Ticketmaster is shutting down its secondary resale sites Seatwave and GetMeIn in a bid to combat touts selling tickets at hugely inflated prices. In a statement, Ticketmaster said no new events will be listed on Seatwave and GetMeIn from now on and the sites will be closed across Europe from October. A number of artists [...]
Ticketmaster is shutting down its secondary resale sites Seatwave and GetMeIn in a bid to combat touts selling tickets at hugely inflated prices.
In a statement, Ticketmaster said no new events will be listed on Seatwave and GetMeIn from now on and the sites will be closed across Europe from October.
A number of artists have also added their voices to the fight against touts, with singer Ed Sheeran cancelling tickets for his 2018 tour that were sold anywhere but the official resale site.
The firm announced it will instead be launching a fan-to-fan ticket exchange system.
Ticketmaster said in a blog post that consumers have become "tired of seeing others snap up tickets just to resell for a profit", and that the sites "just don't cut it anymore".
It said that under the new scheme people would be able to buy or sell tickets through its website or app at the price originally paid or less.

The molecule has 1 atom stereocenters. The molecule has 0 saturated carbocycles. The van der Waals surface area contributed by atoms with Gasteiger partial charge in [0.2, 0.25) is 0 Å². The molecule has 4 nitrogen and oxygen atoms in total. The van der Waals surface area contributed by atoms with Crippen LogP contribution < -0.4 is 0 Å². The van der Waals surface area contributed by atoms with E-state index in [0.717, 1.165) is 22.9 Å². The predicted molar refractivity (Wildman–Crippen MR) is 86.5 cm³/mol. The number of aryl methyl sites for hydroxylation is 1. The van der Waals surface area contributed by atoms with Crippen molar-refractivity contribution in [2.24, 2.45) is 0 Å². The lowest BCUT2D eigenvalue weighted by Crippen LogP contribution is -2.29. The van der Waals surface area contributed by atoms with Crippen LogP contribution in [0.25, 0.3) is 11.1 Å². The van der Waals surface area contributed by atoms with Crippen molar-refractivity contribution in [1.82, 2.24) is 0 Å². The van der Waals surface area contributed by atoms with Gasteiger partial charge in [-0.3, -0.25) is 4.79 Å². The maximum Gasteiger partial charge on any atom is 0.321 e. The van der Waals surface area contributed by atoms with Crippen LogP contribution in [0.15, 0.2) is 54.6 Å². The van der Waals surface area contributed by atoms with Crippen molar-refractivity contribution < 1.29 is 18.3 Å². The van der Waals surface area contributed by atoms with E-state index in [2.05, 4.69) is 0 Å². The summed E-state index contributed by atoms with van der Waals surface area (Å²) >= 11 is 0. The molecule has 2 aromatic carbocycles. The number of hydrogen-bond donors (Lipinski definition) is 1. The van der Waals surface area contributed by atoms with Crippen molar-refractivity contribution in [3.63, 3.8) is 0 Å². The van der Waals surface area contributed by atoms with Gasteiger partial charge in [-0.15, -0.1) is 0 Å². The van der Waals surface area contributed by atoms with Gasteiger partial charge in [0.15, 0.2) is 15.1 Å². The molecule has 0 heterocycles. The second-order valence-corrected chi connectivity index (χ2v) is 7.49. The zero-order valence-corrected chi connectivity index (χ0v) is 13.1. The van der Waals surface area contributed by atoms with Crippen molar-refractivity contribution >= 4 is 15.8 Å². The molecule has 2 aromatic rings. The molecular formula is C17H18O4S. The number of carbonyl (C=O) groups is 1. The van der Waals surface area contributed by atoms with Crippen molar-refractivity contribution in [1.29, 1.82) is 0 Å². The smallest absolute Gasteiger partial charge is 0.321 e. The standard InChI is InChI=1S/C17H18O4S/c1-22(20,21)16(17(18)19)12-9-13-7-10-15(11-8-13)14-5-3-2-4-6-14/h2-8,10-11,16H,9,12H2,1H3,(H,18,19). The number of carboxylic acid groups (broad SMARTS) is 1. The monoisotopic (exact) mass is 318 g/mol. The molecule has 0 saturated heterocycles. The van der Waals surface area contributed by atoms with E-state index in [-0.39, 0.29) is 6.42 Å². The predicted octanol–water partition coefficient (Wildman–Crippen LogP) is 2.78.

Andrew Parsons, managing director of Ticketmaster UK, said: "Our number one priority is to get tickets into the hands of fans so that they can go to the events they love. We know that fans are tired of seeing tickets being snapped up just to find them being resold for a profit on secondary websites, so we have taken action.
"Closing down our secondary sites and creating a ticket exchange on Ticketmaster has always been our long-term plan. We're excited to launch our redesigned website which will make buying and selling tickets fast and simple, with all tickets in the same place."
The move comes after the advertising regulator banned Seatwave and GetMeIn from giving "misleading" price information.
They were two of four sites - including StubHub and Viagogo - which the Advertising Standards Authority (ASA) found were not clear with consumers about additional ticket fees and charges that are added at the end of the booking process.
The ASA referred Geneva-based firm Viagogo to National Trading Standards after it failed to meet its 29 May deadline to make the necessary changes to its website, and it is currently under investigation.